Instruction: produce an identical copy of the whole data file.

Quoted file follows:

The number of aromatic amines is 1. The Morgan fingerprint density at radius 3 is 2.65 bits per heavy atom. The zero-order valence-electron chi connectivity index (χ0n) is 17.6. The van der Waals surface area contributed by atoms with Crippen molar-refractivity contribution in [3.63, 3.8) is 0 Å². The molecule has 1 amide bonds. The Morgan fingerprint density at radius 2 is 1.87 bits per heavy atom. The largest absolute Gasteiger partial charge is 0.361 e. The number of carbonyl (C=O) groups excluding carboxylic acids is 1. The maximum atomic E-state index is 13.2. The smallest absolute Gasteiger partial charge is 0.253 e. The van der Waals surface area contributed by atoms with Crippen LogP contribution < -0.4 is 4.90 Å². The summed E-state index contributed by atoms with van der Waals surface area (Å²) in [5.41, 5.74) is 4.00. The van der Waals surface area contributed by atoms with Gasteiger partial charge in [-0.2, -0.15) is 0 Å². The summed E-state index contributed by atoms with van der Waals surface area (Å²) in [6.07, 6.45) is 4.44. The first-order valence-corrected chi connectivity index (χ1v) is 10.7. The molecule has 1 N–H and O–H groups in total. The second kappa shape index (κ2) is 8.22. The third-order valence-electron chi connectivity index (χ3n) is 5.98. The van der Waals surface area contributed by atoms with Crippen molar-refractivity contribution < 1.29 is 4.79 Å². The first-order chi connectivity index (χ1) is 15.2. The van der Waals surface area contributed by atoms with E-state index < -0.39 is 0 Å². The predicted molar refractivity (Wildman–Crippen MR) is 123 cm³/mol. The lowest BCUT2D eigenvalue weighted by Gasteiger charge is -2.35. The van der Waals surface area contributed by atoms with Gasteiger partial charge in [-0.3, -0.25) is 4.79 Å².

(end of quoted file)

The number of aromatic amines is 1. The Morgan fingerprint density at radius 3 is 2.65 bits per heavy atom. The zero-order valence-electron chi connectivity index (χ0n) is 17.6. The van der Waals surface area contributed by atoms with Crippen molar-refractivity contribution in [3.63, 3.8) is 0 Å². The molecule has 1 amide bonds. The Morgan fingerprint density at radius 2 is 1.87 bits per heavy atom. The largest absolute Gasteiger partial charge is 0.361 e. The number of carbonyl (C=O) groups excluding carboxylic acids is 1. The maximum atomic E-state index is 13.2. The smallest absolute Gasteiger partial charge is 0.253 e. The van der Waals surface area contributed by atoms with Crippen LogP contribution < -0.4 is 4.90 Å². The summed E-state index contributed by atoms with van der Waals surface area (Å²) in [5.41, 5.74) is 4.00. The van der Waals surface area contributed by atoms with Gasteiger partial charge in [-0.2, -0.15) is 0 Å². The summed E-state index contributed by atoms with van der Waals surface area (Å²) in [6.07, 6.45) is 4.44. The first-order valence-corrected chi connectivity index (χ1v) is 10.7. The molecule has 1 N–H and O–H groups in total. The second kappa shape index (κ2) is 8.22. The third-order valence-electron chi connectivity index (χ3n) is 5.98. The van der Waals surface area contributed by atoms with Crippen molar-refractivity contribution < 1.29 is 4.79 Å². The first-order chi connectivity index (χ1) is 15.2. The van der Waals surface area contributed by atoms with E-state index < -0.39 is 0 Å². The predicted molar refractivity (Wildman–Crippen MR) is 123 cm³/mol. The lowest BCUT2D eigenvalue weighted by Gasteiger charge is -2.35. The van der Waals surface area contributed by atoms with Gasteiger partial charge in [-0.3, -0.25) is 4.79 Å².